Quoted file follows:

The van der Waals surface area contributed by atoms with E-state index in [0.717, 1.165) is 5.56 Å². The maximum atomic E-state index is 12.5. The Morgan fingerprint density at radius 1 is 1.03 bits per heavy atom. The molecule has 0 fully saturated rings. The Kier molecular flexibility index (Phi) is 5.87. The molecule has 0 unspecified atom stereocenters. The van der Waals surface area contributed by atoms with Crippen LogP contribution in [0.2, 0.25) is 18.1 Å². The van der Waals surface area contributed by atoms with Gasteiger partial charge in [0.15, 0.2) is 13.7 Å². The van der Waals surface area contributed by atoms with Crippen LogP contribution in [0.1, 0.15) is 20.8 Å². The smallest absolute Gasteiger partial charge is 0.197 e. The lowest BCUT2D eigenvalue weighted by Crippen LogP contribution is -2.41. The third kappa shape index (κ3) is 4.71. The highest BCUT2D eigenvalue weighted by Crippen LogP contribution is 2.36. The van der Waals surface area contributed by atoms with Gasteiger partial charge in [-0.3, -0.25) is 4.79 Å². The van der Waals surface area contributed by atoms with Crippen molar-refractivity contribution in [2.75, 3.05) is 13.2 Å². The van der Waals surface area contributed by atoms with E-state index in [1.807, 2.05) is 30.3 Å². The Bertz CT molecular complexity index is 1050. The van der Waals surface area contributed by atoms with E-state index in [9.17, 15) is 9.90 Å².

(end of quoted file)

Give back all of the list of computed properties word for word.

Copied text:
The van der Waals surface area contributed by atoms with E-state index in [0.717, 1.165) is 5.56 Å². The maximum atomic E-state index is 12.5. The Morgan fingerprint density at radius 1 is 1.03 bits per heavy atom. The molecule has 0 fully saturated rings. The Kier molecular flexibility index (Phi) is 5.87. The molecule has 0 unspecified atom stereocenters. The van der Waals surface area contributed by atoms with Crippen LogP contribution in [0.2, 0.25) is 18.1 Å². The van der Waals surface area contributed by atoms with Gasteiger partial charge in [0.15, 0.2) is 13.7 Å². The van der Waals surface area contributed by atoms with Crippen LogP contribution in [0.1, 0.15) is 20.8 Å². The smallest absolute Gasteiger partial charge is 0.197 e. The lowest BCUT2D eigenvalue weighted by Crippen LogP contribution is -2.41. The third kappa shape index (κ3) is 4.71. The highest BCUT2D eigenvalue weighted by Crippen LogP contribution is 2.36. The van der Waals surface area contributed by atoms with Gasteiger partial charge in [-0.3, -0.25) is 4.79 Å². The van der Waals surface area contributed by atoms with Crippen molar-refractivity contribution in [2.75, 3.05) is 13.2 Å². The van der Waals surface area contributed by atoms with E-state index in [1.807, 2.05) is 30.3 Å². The Bertz CT molecular complexity index is 1050. The van der Waals surface area contributed by atoms with E-state index in [9.17, 15) is 9.90 Å².